The Big Problem With ‘Becoming’ and the Obamas’ Netflix Deal 1

The upcoming Michelle Obama book-tour documentary, Becoming, presents a point of confirmation about what we might expect from the Obamas’ post-White House project. Namely, that it is primed to inspire individuals to integrate themselves into the halls of power rather than seek to undo them.

The Obamas’ partnership with Netflix through their company Higher Ground Productions has produced two critically-acclaimed documentaries: American Factory and Crip Camp, with the former winning the Best Documentary Oscar. Together with Becoming, these documentaries present a kind of picture of the progress the Obama brand is primed to promote: the films may present the seeds of radical ideas, but those ideas are then made acceptable to some coalition of people in power, allowing the films to end on soaring notes of hope. The Obamas’ Higher Ground gives us co-optation at its most refined.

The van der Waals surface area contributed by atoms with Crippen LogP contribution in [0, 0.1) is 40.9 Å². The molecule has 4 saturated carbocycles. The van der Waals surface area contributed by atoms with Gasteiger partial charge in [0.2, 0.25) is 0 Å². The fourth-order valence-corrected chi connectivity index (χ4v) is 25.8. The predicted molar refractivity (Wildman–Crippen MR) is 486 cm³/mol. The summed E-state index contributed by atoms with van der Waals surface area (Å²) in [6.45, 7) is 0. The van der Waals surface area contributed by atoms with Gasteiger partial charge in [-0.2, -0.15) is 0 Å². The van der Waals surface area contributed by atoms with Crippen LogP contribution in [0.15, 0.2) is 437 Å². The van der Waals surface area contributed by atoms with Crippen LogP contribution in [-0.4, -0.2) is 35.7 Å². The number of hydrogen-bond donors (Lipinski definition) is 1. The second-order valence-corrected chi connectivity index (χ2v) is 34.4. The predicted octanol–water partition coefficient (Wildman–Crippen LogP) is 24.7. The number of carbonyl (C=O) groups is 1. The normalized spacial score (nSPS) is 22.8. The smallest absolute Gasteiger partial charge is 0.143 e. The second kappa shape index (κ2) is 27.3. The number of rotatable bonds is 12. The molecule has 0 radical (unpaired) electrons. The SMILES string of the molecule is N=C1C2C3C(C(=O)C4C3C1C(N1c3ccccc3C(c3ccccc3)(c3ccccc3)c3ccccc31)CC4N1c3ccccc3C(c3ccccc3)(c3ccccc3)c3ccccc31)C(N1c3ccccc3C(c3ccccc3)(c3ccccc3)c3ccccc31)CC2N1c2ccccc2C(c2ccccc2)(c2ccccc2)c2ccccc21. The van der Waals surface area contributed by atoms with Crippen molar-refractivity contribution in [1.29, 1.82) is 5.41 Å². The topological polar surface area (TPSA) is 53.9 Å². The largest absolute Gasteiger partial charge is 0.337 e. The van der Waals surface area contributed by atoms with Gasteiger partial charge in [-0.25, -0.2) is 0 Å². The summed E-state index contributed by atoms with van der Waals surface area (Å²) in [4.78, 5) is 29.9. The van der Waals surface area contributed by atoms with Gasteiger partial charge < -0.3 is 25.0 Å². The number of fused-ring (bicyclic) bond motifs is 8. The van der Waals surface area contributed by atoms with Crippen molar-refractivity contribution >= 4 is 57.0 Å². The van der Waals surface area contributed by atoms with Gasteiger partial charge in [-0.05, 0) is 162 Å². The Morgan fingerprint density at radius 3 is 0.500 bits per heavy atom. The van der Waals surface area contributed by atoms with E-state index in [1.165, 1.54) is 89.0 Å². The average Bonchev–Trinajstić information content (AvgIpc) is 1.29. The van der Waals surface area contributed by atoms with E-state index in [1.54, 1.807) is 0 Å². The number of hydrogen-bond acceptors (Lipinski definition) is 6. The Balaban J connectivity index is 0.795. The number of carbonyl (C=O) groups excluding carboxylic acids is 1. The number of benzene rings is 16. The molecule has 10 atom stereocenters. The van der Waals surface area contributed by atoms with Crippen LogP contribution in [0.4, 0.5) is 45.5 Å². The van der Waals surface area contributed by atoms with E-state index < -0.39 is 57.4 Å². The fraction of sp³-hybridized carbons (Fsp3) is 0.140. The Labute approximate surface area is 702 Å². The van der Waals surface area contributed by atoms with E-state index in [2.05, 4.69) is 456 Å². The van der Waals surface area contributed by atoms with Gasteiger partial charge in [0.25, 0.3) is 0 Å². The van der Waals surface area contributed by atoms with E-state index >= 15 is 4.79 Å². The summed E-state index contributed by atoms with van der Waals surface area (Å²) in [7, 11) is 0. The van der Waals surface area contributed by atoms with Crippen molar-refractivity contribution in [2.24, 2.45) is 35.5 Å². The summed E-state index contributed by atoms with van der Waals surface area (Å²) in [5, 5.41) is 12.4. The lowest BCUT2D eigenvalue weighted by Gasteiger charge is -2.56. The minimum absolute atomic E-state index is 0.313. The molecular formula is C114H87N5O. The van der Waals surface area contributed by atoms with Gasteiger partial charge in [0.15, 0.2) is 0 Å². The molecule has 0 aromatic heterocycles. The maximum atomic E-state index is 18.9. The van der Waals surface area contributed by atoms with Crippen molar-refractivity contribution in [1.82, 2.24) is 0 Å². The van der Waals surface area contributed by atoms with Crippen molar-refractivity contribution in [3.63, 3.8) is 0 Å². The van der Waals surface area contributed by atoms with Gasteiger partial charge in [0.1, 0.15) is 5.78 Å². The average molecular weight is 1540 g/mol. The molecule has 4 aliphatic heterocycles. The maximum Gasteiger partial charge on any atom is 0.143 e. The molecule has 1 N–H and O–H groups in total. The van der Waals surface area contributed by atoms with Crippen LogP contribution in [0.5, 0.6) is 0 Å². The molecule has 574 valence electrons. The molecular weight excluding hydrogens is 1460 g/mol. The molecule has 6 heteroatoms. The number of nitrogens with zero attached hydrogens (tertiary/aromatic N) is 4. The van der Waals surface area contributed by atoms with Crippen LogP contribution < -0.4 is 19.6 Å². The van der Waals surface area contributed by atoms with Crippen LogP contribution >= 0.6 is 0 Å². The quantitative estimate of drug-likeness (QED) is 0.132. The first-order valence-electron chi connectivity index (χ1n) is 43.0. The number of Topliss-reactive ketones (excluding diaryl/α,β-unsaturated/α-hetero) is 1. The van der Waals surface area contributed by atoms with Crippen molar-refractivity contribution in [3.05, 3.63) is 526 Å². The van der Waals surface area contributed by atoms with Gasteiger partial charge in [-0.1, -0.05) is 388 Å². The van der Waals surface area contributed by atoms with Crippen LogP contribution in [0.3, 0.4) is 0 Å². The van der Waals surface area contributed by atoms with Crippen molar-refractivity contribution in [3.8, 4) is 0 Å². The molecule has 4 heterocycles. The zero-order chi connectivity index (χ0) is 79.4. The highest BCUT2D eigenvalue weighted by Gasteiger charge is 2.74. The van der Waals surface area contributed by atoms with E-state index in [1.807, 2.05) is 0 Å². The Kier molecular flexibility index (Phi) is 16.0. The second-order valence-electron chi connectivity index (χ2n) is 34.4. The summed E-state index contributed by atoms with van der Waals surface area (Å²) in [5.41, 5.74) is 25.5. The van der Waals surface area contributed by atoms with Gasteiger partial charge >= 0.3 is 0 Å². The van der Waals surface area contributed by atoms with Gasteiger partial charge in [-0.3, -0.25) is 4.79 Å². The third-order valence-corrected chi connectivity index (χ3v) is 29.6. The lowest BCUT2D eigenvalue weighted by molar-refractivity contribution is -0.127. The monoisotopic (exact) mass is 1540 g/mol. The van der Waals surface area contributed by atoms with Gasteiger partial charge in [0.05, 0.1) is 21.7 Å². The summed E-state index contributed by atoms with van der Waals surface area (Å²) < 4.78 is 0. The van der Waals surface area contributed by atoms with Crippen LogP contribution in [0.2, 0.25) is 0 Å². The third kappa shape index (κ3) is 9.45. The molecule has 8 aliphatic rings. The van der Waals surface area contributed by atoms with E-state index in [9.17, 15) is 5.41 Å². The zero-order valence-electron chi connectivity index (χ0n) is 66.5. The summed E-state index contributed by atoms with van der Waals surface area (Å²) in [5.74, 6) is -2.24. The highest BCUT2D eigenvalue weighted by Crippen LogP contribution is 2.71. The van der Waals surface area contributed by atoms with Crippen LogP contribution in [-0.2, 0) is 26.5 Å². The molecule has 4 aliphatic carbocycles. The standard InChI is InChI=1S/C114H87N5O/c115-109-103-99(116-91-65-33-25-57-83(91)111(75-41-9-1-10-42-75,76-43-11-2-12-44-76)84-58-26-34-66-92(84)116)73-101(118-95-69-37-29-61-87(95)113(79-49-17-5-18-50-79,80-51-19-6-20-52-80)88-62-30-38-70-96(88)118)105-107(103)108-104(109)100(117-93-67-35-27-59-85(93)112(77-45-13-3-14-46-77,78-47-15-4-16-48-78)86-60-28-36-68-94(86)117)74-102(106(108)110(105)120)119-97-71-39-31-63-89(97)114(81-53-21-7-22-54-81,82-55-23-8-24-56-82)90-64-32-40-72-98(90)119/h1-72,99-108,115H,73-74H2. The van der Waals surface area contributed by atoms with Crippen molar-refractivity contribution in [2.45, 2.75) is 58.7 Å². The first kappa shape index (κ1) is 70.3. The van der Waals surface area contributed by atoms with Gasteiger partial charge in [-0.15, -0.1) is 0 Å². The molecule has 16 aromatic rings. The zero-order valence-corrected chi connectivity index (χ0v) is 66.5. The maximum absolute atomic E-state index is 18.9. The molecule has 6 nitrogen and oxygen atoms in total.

Much of this filmic vision hinges on perseverance and personality, on the acquisition of rights rather than the overthrowing of systems. And so the onus is on regular people to make institutions work for them, as the Obamas have done themselves. In fact, Becoming exposes the aspects of American Factory and Crip Camp, two films I generally liked, that subconsciously troubled me long after viewing. Namely, that these films all present an arc of progress that could be fortified by the government—if only the Democrats were in power. This isn’t in fact true (Democratic administrations have been obstacles to progress just like the Republicans ones, though the Democrats are usually much quieter about it), but it’s convenient propaganda for the moment.